Dr. Andreas Hoffrichter—in 2013 the first candidate to be granted Birmingham's hydrail Ph.D.—will tell how he came to pursue a doctorate in hydrogen railway traction and how he and the University of Birmingham got together to enable the railway industry to use renewable energy.
Stephen Kent, Birmingham Centre for Railway Research and Education and Shawn Laight of Singapore's Land Transport Authority will discuss the part that fuel cells could play in powering Britain's future rail network. This will include the recent study undertaken for the UK's Railway Safety & Standards Board which looks at the possibility of converting existing mid-life Diesel Multiple Units to battery/fuel-cell hybrids as well as the work currently being undertaken involving the Core Valley Lines in Wales.
Mark Kammerer, Business Development Manager for Hydrogenics, Inc, will tell how his company is coupling the storage of renewable energy with fueling of transit fleets, applicable to hydrogen fuel cell buses and trains, as well as the innovation-leading fuel cell power module technology being applied in heavy mobility applications enroute to commercialisation.
Raphael Isaac, a Ph.D. student at UC Davis, will present the latest on his cross-fuels comparison research examing fuel technologies and their economic and environmental implications for intercity/commuter trains and freight trains. His presentation will include background information on rail simulations performed in collaboration with the University of Warwick and Michigan State, comparing hydrogen, diesel, and related hybrid powertrains for rail applications.
Peter Eggleton of Telligent Group Transportation Consultants—Quebec, Canada—will describe a project retrofitting an industrial diesel switch engine for battery and hydrogen operations using Hydrogenics, Inc. fuel cells to help meet Canada's 2030 greenhouse gas emissions reduction goals. He will also review how the 2013 Hydrail Conference in Toronto led to the widespread hydrail deployments about to take place in Germany.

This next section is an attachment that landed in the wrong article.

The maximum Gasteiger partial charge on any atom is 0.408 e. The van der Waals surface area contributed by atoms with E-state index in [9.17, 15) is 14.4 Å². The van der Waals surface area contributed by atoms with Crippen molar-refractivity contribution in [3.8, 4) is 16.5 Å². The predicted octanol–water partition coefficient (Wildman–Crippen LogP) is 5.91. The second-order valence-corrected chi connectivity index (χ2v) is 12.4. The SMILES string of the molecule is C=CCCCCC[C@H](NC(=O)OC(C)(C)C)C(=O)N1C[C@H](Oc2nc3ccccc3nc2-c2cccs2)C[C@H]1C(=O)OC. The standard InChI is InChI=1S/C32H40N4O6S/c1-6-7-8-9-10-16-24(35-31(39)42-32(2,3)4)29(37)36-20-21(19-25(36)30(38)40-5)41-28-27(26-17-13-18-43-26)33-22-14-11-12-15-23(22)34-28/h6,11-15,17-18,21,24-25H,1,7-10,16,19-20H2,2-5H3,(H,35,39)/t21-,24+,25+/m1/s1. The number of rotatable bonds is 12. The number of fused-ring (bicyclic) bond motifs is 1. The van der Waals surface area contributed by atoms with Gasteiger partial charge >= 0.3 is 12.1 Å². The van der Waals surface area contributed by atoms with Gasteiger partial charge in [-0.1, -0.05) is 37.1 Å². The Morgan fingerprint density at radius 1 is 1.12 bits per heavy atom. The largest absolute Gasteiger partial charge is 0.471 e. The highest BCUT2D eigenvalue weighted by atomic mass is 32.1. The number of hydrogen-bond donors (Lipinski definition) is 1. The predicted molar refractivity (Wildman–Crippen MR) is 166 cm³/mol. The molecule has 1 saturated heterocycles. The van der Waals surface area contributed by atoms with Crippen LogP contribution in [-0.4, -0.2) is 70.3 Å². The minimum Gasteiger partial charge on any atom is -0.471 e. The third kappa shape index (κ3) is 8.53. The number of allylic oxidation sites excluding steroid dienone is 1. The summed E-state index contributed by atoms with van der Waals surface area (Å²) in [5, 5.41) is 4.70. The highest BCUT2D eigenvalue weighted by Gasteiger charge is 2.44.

Dr. Holger Busche, technical advisor to Detlef Matthiessen MdL—Speaker of the Schleswig-Holstein, Germany, Parliament for Energy Policy and Technology Innovation—will discuss plans for powering the entire State's rail network by wind and other zero-carbon sources by 2025. The 65% of Schleswig-Holstein's rail lines now using diesel traction will be electrified wirelessly using hydrail and excess off-peak wind turbine energy.
Mme. Yane Laperche-Riteau, Business Development Director for Ballard Power Systems, Inc. of Canada, will tell how Ballard chose to enter the hydrail fuel cell rail traction market around the turn of the century, now with projects from the USA to China, long before the eventual hydrail transition became obvious.
Stan Thompson, one of the Mooresville, NC, USA, originators of the International Hydrail Conference series, will tell how this unique effort to effect the innovation of a climate-friendly infrastructure technology years before its time came to be and where he sees hydrail going next.
As additional speakers are confirmed, they will be added to this site.
International Hydrail Conferences are non-profit events, organised by volunteers for the public good.